Here’s something extra for you, offered exclusively here on my blog! My wonderful blog… that I want you all to love… and visit frequently.
As many of you may have noticed in my posts on Ashvegas and Faceboook, I have alluded to a local publication that hired me, and then asked me to tone down my writing to appease their advertisers. Well, here on my blog, you can now read the true tale, one that I can imagine some people would prefer that I do not tell. I believe very strongly in a free press, and I feel as though this is not just a story about me, but it is a universal story about what is wrong with the news media in general, and that it needs to be told.
First let’s start by saying that the Mountain Xpress came to me, and asked me to write about food for them. They had seen and enjoyed my food writing on Ashvegas, and wanted me to bring that same voice over to their pages. I said yes of course, and when we met they gave me three guidelines:
• They don’t print reviews, so I would just have to write about food in general. I can do that!
• No swearing. Fuck no, I wouldn’t dream of swearing in your pages, MX! I’ll try to be funny anyways.
• This last one is paraphrased: “The publisher doesn’t like for writers to say negative things about local businesses.”
Um, okay, that’s a little weird for a newspaper, but whatever, we all want a strong local economy, so I’ll keep it up-beat.
We agreed that I would write a monthly food report from the River Arts District, and that the first one would focus on the changing grocery store scene here. In my usual fashion, I made it aaalll about me. I submitted my piece, my contact at the Mtn X liked it, and it was ready to roll!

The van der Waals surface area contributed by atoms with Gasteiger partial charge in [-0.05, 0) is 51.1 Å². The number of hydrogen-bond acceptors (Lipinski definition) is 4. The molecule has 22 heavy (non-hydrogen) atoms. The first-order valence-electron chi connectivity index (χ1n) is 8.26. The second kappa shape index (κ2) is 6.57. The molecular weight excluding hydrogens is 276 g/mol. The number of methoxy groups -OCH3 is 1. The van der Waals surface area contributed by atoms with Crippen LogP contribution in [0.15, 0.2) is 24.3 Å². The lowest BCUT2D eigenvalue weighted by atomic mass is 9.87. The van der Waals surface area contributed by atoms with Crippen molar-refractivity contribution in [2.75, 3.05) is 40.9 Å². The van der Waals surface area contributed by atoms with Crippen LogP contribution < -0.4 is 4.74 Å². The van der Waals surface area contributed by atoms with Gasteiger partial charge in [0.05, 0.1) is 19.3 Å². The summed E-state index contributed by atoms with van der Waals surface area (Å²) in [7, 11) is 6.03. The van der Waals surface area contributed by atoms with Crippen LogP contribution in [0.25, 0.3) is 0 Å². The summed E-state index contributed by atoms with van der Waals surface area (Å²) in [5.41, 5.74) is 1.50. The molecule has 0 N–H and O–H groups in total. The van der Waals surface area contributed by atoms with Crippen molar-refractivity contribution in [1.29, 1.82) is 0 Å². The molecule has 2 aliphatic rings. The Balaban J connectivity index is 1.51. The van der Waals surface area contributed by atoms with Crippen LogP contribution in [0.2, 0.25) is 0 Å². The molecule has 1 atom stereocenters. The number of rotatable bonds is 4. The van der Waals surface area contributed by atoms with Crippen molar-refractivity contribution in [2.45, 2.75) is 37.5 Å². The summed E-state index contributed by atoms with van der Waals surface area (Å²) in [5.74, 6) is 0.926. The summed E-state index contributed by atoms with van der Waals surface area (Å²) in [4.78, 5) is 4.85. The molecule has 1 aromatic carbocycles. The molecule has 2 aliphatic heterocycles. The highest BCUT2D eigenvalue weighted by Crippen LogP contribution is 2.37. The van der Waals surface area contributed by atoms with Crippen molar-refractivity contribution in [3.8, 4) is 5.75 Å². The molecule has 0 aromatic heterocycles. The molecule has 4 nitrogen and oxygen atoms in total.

Whoop! Whoop! My first paying gig writing about food! 800 words at 12 cents per word, Betches! Plus $20 a pop for pictures! Umgonna be rich!!!
Here’s what I wrote:
Finding Food in The SFB /RAD
By Stu Helm
Stu Helm: The Food Critic here, with my first piece for the Mountain Xpress! If you don’t know who I am, google “Stu Helm: The Food Critic” to find my writing. Beware: It’s chock full o’ swears! Plus, I use a lot of made-up words, teenspeak, and other annoying shortcuts, so be ready to either love or hate me. That seems to be the way it usually goes. :)
Aaanyhoodles… The MX asked me to write about the food scene in my new neighborhood, and I said, “Hell, Yes! Jus’ gimme a word count!”
800 or less. GO!
Last year I moved to South French Broad Avenue, just down the street from the Middle School, a block or so up from the River Arts District (RAD). Before that I lived in North Asheville for 9 years, off N. Charlotte Street. It was great: Quiet, pretty, close to downtown, and plenty of easy access to one of the most important things in life: Good Groceries!
I don’t own a car, instead I ride my bike (Bikey) pretty much everywhere I need to go. I rode to Greenlife Grocery on Merrimon Ave 4 or 5 days every week, buying my groceries by the back-pack-full. I loved it! Frequent trips to the food market are a great way to shop. They get me out of the house (I work at home), riding Bikey, and buying fresh food to consume within a reasonable amount of time. No stale stuff!